Tuesday, June 15, 2010


“What’s the poorest place you’ve ever been?” an American from Dallas asked me at dinner last night.

Interesting question.

In an effort to avoid being confrontational, I had told him that many of the countries I had visited were poor, in a variety of different ways. From China to Swaziland, I couldn’t find the words to tell him it was impossible to compare nations’ wealth or lack thereof.

But it got me thinking about what makes a community rich, and what makes them poor. Khula and Ezwenelisha (both in KwaZulu Natal) were viewed as impoverished by many volunteers who had not been abroad. We pulled up to a dilapidated wooden house one day and one volunteer, on the verge of tears, turned to me and stated, “please don’t tell me that’s a house.”

However, one volunteer who had been to India pointed out that there were plenty of other places that were much worse off.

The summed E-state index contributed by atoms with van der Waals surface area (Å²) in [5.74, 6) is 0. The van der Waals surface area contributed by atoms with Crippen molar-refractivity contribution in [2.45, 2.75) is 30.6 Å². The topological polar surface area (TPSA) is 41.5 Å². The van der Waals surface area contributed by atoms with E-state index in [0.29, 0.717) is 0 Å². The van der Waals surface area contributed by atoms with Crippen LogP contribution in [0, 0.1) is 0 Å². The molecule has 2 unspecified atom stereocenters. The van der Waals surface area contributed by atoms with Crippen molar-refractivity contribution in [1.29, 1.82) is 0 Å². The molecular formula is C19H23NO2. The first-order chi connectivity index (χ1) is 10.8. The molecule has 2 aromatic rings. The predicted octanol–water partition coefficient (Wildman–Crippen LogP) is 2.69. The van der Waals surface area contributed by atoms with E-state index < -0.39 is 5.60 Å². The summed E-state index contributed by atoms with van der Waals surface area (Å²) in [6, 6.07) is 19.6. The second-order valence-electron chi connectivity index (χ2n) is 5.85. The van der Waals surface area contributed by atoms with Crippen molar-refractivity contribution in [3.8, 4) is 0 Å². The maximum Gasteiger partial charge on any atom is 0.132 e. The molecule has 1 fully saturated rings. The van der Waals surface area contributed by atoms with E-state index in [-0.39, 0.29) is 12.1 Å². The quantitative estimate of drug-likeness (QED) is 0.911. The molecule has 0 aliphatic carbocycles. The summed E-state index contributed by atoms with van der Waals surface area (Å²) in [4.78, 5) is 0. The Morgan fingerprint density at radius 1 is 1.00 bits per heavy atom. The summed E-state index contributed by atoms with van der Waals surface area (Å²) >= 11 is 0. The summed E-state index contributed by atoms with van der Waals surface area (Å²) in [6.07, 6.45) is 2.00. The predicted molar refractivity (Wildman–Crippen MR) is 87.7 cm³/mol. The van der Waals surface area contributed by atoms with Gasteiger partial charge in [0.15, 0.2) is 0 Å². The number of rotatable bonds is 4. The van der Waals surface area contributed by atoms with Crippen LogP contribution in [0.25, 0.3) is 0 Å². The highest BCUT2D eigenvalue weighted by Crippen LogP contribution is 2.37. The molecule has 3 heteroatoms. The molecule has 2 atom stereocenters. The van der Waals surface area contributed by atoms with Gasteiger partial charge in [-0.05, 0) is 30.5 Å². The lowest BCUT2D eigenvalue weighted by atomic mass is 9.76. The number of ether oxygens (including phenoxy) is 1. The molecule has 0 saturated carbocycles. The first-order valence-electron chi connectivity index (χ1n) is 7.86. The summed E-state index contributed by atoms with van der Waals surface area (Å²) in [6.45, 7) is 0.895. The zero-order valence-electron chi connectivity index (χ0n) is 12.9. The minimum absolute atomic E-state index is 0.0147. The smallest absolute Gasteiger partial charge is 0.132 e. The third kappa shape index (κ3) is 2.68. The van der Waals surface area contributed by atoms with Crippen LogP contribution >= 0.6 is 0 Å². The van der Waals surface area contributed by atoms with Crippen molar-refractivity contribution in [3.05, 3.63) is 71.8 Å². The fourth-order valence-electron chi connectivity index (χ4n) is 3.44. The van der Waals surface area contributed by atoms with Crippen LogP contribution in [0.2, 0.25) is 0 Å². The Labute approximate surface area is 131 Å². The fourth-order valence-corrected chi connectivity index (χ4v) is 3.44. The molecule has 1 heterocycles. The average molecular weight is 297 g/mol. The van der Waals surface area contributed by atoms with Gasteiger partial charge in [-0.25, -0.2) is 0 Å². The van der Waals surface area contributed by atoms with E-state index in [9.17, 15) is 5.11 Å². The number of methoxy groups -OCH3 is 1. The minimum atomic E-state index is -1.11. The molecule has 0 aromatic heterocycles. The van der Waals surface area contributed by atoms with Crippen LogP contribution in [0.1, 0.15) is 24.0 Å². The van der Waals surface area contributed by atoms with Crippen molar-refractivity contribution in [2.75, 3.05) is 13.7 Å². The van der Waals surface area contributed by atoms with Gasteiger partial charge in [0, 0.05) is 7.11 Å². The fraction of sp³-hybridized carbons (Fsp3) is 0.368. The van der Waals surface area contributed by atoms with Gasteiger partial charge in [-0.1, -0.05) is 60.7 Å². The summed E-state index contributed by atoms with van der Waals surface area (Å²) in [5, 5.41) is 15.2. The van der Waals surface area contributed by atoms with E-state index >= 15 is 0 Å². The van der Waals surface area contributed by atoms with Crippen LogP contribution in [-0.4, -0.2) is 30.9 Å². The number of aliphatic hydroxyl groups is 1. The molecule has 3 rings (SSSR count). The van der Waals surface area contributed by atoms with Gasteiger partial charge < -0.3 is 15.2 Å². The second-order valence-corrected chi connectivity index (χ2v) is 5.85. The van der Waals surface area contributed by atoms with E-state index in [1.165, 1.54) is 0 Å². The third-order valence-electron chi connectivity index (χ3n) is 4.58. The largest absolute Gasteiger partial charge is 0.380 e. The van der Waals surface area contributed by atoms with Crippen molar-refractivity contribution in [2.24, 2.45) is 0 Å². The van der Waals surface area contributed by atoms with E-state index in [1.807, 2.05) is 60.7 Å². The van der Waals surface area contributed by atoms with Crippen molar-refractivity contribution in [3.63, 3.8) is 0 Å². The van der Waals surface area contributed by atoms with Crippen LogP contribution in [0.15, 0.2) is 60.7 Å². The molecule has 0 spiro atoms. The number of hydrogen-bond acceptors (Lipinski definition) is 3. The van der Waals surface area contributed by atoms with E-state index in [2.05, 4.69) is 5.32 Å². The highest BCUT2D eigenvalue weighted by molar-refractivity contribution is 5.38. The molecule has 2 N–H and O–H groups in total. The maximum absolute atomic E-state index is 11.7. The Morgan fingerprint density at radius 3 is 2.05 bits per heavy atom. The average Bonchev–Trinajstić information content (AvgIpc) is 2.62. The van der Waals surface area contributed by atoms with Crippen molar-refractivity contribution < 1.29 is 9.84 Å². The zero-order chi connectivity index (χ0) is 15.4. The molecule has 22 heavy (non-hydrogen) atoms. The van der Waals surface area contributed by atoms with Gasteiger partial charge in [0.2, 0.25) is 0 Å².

What makes these two communities unique was their dependence on the healthcare system, as a result of high HIV prevalence, and a lack of healthcare infrastructure available to them.

There are plenty of other areas in the world riddled by natural disasters, drought, and ethnic violence, among other perils.

I wanted to avoid being confrontational with “Dallas”, and conversation quickly moved away from the subject as our main course arrived. But the subject still resonated. It surprises me how many people look upon me with some sort of notion that I am brave or that I should be proud of what I’ve done. Of course, I am proud. I wouldn’t change my six months on the continent for anything, but I don’t consider myself brave.

Whatever bravado I exude is minimized by the resilience of those I’ve worked with, particularly in Khula and Ezwenelisha. It’s also belittled by the hearts of those I’ve volunteered alongside.

“The richest man is not he who has the most, but he who needs the least.”

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